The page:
Baseball Manager Challenge Rules

Baseball Manager Challenge Rules

Umpires are not always perfect, which is what prompted the challenge rule in Major League Baseball. The rule was implemented prior to the 2014 season and has been tweaked over time in order to adjust to the needs of the game. How does an MLB manager challenge a play? What types of plays can they challenge? What is the process of reviewing a call? What is the history behind the challenge rule in baseball? Keep reading to find out.


Manager challenges in the MLB allow for team managers to have a call made by an umpire looked at again to ensure that it is in fact the correct call. Each team is granted one challenge during each regular-season game and two challenges in the playoffs. Managers can use their challenge at any point in the game.

Managers are given 20 seconds after the end of each called play to decide if they want to use their challenge. If the manager wins their challenge, they retain the right to use it again. If no part of the call is overturned, the manager loses their challenge for the rest of the game. Home run calls, boundary calls, fair and foul balls, outs, catches, base running calls, hits-by-pitches, home plate calls, tag-ups, and interference calls can all be looked at through instant replay. All plays that are reviewed are sent to the Replay Command Center in New York City and are reviewed by replay officials there. A call can only be overturned if there is clear evidence against the call on the field.


  • A runner is tagged out at first, but their team’s coaches believe they were actually safe. The manager challenges the call, and after review, the call is overturned. The runner is safe on base and the manager retains their challenge.
  • A batter is advanced to first base as the result of a hit-by-pitch. The pitcher believes they hit the knob of the bat instead and indicates to their manager that they should challenge. The manager challenges the call, but review confirms it is a hit-by-pitch. The batter advances to first and the manager loses their challenge.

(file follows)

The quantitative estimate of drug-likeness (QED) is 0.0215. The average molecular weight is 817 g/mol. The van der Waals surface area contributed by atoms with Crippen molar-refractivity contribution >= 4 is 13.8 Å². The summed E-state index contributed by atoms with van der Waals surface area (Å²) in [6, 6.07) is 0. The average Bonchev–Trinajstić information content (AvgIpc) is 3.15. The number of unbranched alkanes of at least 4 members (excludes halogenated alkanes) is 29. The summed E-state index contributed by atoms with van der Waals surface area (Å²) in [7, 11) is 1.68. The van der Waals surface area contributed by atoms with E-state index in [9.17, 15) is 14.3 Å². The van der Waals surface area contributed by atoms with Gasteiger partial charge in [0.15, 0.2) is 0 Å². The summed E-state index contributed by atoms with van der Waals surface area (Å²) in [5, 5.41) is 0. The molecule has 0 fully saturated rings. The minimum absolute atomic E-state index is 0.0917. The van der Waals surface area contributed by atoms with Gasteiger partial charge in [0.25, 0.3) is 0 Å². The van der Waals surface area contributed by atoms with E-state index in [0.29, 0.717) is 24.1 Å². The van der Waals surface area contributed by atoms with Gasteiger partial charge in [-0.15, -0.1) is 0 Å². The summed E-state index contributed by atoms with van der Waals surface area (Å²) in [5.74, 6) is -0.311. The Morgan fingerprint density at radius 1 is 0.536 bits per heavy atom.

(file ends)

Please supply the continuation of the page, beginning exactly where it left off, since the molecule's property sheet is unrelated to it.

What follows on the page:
• A batter on a team with two outs hits a fly ball into center field, and one of his fellow base runners, who is on third, runs for home. The fly ball is missed, but the batter is thrown out after trying to advance to second base, and a third out is called even though the base runner on third seems to have reached home. The manager challenges, and replay shows that the runner did reach home just before the out. The out is upheld, but a point is added to the batting team’s score for the successful run.


Major League Baseball began its usage of video replay during the 2008 season. At the time, plays could only be reviewed at the discretion of the umpires. In 2014, the rule was widely expanded, allowing managers to ask for replays and creating the modern challenging system. The rule allowing managers to keep their challenges if they are won was set one year later. A 30-second time limit was introduced prior to the 2017 campaign, which was later shortened to 20 seconds before the 2020 season. More and more calls have been added to the list of being eligible for review as time goes on.

Aaron Boone, the current manager of the New York Yankees, has the highest success rate of active MLB managers. The Yankees skipper correctly challenges roughly 61% of the time. During the 2022 World Series between the Houston Astros and Philadelphia Phillies, there were eight challenges in six games. The Phillies called for four challenges, the Astros called for two challenges, and the umpire crew called for two challenges. During the 2022 MLB regular season and postseason, there were 1,390 total challenges. 665 of the challenges were overturned and 725 of them were not overturned.

Similar Rules to Manager Challenges


What is a manager’s challenge in baseball?

The manager's challenge in baseball is a rule that allows MLB managers to challenge calls during a game. Managers are allowed to ask for a play to be reviewed at any point of the game, which is then reviewed at the Replay Command Center. Managers are given one challenge to use per game. If they are successful with their challenge, managers get to keep it. They lose the challenge if the play that is reviewed is upheld.